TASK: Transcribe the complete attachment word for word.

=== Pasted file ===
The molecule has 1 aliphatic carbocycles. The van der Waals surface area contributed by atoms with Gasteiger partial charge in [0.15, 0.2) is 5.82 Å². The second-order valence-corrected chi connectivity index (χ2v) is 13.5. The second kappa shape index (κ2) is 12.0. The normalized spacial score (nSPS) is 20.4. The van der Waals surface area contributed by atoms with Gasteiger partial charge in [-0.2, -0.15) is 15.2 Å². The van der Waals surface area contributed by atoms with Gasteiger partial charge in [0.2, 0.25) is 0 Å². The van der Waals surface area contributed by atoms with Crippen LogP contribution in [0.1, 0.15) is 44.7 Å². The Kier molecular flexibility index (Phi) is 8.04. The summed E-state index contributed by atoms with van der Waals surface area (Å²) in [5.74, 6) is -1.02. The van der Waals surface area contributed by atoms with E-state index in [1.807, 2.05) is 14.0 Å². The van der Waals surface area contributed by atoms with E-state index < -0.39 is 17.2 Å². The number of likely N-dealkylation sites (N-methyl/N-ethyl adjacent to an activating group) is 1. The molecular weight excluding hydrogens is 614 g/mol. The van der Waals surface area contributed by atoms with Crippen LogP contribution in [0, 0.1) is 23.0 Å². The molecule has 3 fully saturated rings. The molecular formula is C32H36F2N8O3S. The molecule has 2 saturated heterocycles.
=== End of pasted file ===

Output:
The molecule has 1 aliphatic carbocycles. The van der Waals surface area contributed by atoms with Gasteiger partial charge in [0.15, 0.2) is 5.82 Å². The second-order valence-corrected chi connectivity index (χ2v) is 13.5. The second kappa shape index (κ2) is 12.0. The normalized spacial score (nSPS) is 20.4. The van der Waals surface area contributed by atoms with Gasteiger partial charge in [-0.2, -0.15) is 15.2 Å². The van der Waals surface area contributed by atoms with Gasteiger partial charge in [0.2, 0.25) is 0 Å². The van der Waals surface area contributed by atoms with Crippen LogP contribution in [0.1, 0.15) is 44.7 Å². The Kier molecular flexibility index (Phi) is 8.04. The summed E-state index contributed by atoms with van der Waals surface area (Å²) in [5.74, 6) is -1.02. The van der Waals surface area contributed by atoms with E-state index in [1.807, 2.05) is 14.0 Å². The van der Waals surface area contributed by atoms with E-state index < -0.39 is 17.2 Å². The number of likely N-dealkylation sites (N-methyl/N-ethyl adjacent to an activating group) is 1. The molecular weight excluding hydrogens is 614 g/mol. The van der Waals surface area contributed by atoms with Crippen LogP contribution in [0, 0.1) is 23.0 Å². The molecule has 3 fully saturated rings. The molecular formula is C32H36F2N8O3S. The molecule has 2 saturated heterocycles.